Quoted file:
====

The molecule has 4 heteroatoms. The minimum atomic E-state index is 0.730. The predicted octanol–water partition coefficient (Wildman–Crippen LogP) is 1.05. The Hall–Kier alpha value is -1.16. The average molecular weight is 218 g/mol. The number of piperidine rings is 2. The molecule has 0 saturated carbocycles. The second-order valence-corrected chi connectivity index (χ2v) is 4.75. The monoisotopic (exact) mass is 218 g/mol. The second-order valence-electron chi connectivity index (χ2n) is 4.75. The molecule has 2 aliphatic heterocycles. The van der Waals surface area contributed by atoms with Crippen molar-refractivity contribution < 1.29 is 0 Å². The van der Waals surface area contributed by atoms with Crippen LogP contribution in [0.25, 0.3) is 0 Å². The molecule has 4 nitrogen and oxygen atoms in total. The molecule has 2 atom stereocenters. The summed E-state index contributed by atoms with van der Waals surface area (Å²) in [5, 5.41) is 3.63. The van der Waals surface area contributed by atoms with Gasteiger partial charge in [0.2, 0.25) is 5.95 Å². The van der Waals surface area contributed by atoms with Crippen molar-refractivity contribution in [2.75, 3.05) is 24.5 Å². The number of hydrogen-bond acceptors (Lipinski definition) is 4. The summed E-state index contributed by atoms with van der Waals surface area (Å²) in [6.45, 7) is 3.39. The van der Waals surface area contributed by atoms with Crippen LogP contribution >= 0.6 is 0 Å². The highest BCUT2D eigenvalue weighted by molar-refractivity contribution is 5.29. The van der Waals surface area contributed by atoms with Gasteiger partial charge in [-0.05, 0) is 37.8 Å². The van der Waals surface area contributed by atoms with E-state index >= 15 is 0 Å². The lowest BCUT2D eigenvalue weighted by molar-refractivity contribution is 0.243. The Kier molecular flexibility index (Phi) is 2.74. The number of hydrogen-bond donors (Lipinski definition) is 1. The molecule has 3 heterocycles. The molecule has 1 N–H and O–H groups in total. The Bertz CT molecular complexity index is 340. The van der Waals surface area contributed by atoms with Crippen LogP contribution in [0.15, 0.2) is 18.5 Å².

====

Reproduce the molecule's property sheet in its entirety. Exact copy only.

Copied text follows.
The molecule has 4 heteroatoms. The minimum atomic E-state index is 0.730. The predicted octanol–water partition coefficient (Wildman–Crippen LogP) is 1.05. The Hall–Kier alpha value is -1.16. The average molecular weight is 218 g/mol. The number of piperidine rings is 2. The molecule has 0 saturated carbocycles. The second-order valence-corrected chi connectivity index (χ2v) is 4.75. The monoisotopic (exact) mass is 218 g/mol. The second-order valence-electron chi connectivity index (χ2n) is 4.75. The molecule has 2 aliphatic heterocycles. The van der Waals surface area contributed by atoms with Crippen molar-refractivity contribution < 1.29 is 0 Å². The van der Waals surface area contributed by atoms with Crippen LogP contribution in [0.25, 0.3) is 0 Å². The molecule has 4 nitrogen and oxygen atoms in total. The molecule has 2 atom stereocenters. The summed E-state index contributed by atoms with van der Waals surface area (Å²) in [5, 5.41) is 3.63. The van der Waals surface area contributed by atoms with Gasteiger partial charge in [0.2, 0.25) is 5.95 Å². The van der Waals surface area contributed by atoms with Crippen molar-refractivity contribution in [2.75, 3.05) is 24.5 Å². The number of hydrogen-bond acceptors (Lipinski definition) is 4. The summed E-state index contributed by atoms with van der Waals surface area (Å²) in [6.45, 7) is 3.39. The van der Waals surface area contributed by atoms with Crippen LogP contribution >= 0.6 is 0 Å². The highest BCUT2D eigenvalue weighted by molar-refractivity contribution is 5.29. The van der Waals surface area contributed by atoms with Gasteiger partial charge in [-0.05, 0) is 37.8 Å². The van der Waals surface area contributed by atoms with E-state index >= 15 is 0 Å². The lowest BCUT2D eigenvalue weighted by molar-refractivity contribution is 0.243. The Kier molecular flexibility index (Phi) is 2.74. The number of hydrogen-bond donors (Lipinski definition) is 1. The molecule has 3 heterocycles. The molecule has 1 N–H and O–H groups in total. The Bertz CT molecular complexity index is 340. The van der Waals surface area contributed by atoms with Crippen LogP contribution in [0.15, 0.2) is 18.5 Å².